"In another embodiment, a tape drive includes a data buffer having a reserved data buffer, a processor configured to execute logic, the logic being configured to read an initial error data set followed by a plurality of data sets subsequent to the initial error data set once or more using different settings until: all rows of the initial error data set are assembled in a reserved data buffer and no uncorrectable errors remain, or at least one uncorrectable data set remains in a plurality of assembled data sets, or a maximum number of rereads has been reached, and after each rereading of the initial error data set and one or more of the plurality of data sets subsequent to the initial error data set in the same forward motion, store rows of each data set which either have no errors or are correctable using C1-ECC to their respective reserved data buffer areas, unless a matching row already exists in the reserved data buffer that has fewer corrected errors therein.

"According to another embodiment, a method for reading data includes reading a plurality of data sets, each data set including a plurality of portions which combine together to wholly form the data set, and rereading at least a first uncorrected data set using a different setting in an ERP when an error in the first uncorrected data set is not correctable using C2-ECC or an error in any portion of the first uncorrected data set is not correctable using C1-ECC, wherein the first uncorrected data set is positioned prior to any other uncorrected data set in a read direction.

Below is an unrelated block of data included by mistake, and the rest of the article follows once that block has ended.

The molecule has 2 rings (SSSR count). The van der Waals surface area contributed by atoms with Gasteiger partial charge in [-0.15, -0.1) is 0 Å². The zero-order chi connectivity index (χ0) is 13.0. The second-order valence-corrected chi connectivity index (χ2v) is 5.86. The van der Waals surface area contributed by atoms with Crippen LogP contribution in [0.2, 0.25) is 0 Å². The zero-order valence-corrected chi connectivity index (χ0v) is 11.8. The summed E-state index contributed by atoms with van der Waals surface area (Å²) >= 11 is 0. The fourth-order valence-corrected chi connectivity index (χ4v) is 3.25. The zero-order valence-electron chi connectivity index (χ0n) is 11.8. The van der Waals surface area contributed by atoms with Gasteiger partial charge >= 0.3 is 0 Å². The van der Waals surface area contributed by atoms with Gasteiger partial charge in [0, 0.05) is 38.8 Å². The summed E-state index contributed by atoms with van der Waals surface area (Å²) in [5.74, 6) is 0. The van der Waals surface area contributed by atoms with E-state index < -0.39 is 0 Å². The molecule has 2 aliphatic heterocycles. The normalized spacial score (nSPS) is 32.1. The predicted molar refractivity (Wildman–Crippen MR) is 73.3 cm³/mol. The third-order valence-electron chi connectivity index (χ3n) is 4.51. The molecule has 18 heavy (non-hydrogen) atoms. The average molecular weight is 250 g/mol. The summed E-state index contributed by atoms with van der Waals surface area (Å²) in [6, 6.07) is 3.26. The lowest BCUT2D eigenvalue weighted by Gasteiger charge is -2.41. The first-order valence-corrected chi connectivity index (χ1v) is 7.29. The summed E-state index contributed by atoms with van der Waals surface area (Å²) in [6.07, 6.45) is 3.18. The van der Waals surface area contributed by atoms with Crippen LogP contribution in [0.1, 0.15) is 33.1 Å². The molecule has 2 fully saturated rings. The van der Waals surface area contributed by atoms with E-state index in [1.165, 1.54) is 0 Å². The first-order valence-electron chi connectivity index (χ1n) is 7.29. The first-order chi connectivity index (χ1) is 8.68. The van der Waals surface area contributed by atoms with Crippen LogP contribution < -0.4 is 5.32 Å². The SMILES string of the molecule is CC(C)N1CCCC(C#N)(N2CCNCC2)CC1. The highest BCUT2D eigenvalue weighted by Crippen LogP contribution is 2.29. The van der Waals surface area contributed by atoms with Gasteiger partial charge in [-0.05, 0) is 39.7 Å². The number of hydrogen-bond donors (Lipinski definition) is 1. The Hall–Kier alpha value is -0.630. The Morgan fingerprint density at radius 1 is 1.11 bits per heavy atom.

"Other aspects and embodiments of the present invention will become apparent from the following detailed description, which, when taken in conjunction with the drawings, illustrates by way of example the principles of the invention.

BRIEF DESCRIPTION OF THE SEVERAL VIEWS OF THE DRAWINGS

"FIG. 1 shows a data set matrix or array, according to the prior art.

"FIG. 2A illustrates a network storage system, according to one embodiment.

"FIG. 2B illustrates a simplified tape drive of a tape-based data storage system, according to one embodiment.

"FIGS. 3A-3B show a method for reading data from a medium using a reconstructive error recovery procedure (ERP) for multiple data sets, according to one embodiment.

"FIG. 4 shows a method for reading data from a medium using a reconstructive ERP for multiple data sets, according to one embodiment.

"FIG. 5 shows a method for reading data from a medium using a reconstructive ERP for multiple data sets, according to one embodiment.

"FIG. 6 shows a method, according to one embodiment."

For more information, see this patent application: Katagiri, Takashi; Nylander-Hill, Pamela R. Reconstructive Error Recovery Procedure (Erp) for Multiple Data Sets Using Reserved Buffer. Filed March 6, 2014 and posted July 10, 2014. Patent URL: http://appft.uspto.gov/netacgi/nph-Parser?Sect1=PTO2&Sect2=HITOFF&u=%2Fnetahtml%2FPTO%2Fsearch-adv.html&r=462&p=10&f=G&l=50&d=PG01&S1=20140703.PD.&OS=PD/20140703&RS=PD/20140703

Keywords for this news article include: Information Technology, Information and Data Storage, International Business Machines Corporation.

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Source: Information Technology Newsweekly